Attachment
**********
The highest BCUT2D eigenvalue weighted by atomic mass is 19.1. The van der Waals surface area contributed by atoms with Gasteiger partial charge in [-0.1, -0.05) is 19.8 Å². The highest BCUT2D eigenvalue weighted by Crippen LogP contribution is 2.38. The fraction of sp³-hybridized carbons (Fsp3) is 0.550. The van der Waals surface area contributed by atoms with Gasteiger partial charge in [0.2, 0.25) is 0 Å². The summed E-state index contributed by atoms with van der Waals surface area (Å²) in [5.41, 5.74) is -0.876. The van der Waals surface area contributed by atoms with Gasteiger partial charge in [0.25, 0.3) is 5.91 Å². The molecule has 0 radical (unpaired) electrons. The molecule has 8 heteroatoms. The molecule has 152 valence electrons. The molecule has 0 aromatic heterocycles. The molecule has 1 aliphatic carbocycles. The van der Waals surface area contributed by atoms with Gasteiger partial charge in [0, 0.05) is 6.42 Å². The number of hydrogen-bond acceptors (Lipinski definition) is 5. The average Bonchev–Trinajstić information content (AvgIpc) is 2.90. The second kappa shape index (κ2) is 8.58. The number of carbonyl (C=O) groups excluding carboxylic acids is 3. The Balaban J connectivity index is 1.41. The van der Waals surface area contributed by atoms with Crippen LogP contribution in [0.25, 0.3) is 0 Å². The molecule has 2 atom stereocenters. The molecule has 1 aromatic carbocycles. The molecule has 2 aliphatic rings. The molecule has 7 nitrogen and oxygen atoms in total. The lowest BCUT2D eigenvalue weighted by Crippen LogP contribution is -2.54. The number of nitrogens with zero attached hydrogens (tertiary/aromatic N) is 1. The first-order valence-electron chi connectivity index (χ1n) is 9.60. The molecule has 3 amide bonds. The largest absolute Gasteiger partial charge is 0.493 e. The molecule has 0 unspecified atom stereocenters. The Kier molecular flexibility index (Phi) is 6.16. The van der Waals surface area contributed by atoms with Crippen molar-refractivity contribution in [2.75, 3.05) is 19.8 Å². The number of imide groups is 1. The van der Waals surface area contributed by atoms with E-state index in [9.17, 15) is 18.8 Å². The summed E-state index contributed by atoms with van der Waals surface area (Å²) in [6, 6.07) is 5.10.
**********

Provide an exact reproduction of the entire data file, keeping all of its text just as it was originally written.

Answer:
The highest BCUT2D eigenvalue weighted by atomic mass is 19.1. The van der Waals surface area contributed by atoms with Gasteiger partial charge in [-0.1, -0.05) is 19.8 Å². The highest BCUT2D eigenvalue weighted by Crippen LogP contribution is 2.38. The fraction of sp³-hybridized carbons (Fsp3) is 0.550. The van der Waals surface area contributed by atoms with Gasteiger partial charge in [0.2, 0.25) is 0 Å². The summed E-state index contributed by atoms with van der Waals surface area (Å²) in [5.41, 5.74) is -0.876. The van der Waals surface area contributed by atoms with Gasteiger partial charge in [0.25, 0.3) is 5.91 Å². The molecule has 0 radical (unpaired) electrons. The molecule has 8 heteroatoms. The molecule has 152 valence electrons. The molecule has 0 aromatic heterocycles. The molecule has 1 aliphatic carbocycles. The van der Waals surface area contributed by atoms with Gasteiger partial charge in [0, 0.05) is 6.42 Å². The number of hydrogen-bond acceptors (Lipinski definition) is 5. The average Bonchev–Trinajstić information content (AvgIpc) is 2.90. The second kappa shape index (κ2) is 8.58. The number of carbonyl (C=O) groups excluding carboxylic acids is 3. The Balaban J connectivity index is 1.41. The van der Waals surface area contributed by atoms with Crippen LogP contribution in [0.25, 0.3) is 0 Å². The molecule has 2 atom stereocenters. The molecule has 1 aromatic carbocycles. The molecule has 2 aliphatic rings. The molecule has 7 nitrogen and oxygen atoms in total. The lowest BCUT2D eigenvalue weighted by Crippen LogP contribution is -2.54. The number of nitrogens with zero attached hydrogens (tertiary/aromatic N) is 1. The first-order valence-electron chi connectivity index (χ1n) is 9.60. The molecule has 3 amide bonds. The largest absolute Gasteiger partial charge is 0.493 e. The molecule has 0 unspecified atom stereocenters. The Kier molecular flexibility index (Phi) is 6.16. The van der Waals surface area contributed by atoms with Crippen molar-refractivity contribution in [2.75, 3.05) is 19.8 Å². The number of imide groups is 1. The van der Waals surface area contributed by atoms with E-state index in [9.17, 15) is 18.8 Å². The summed E-state index contributed by atoms with van der Waals surface area (Å²) in [6, 6.07) is 5.10.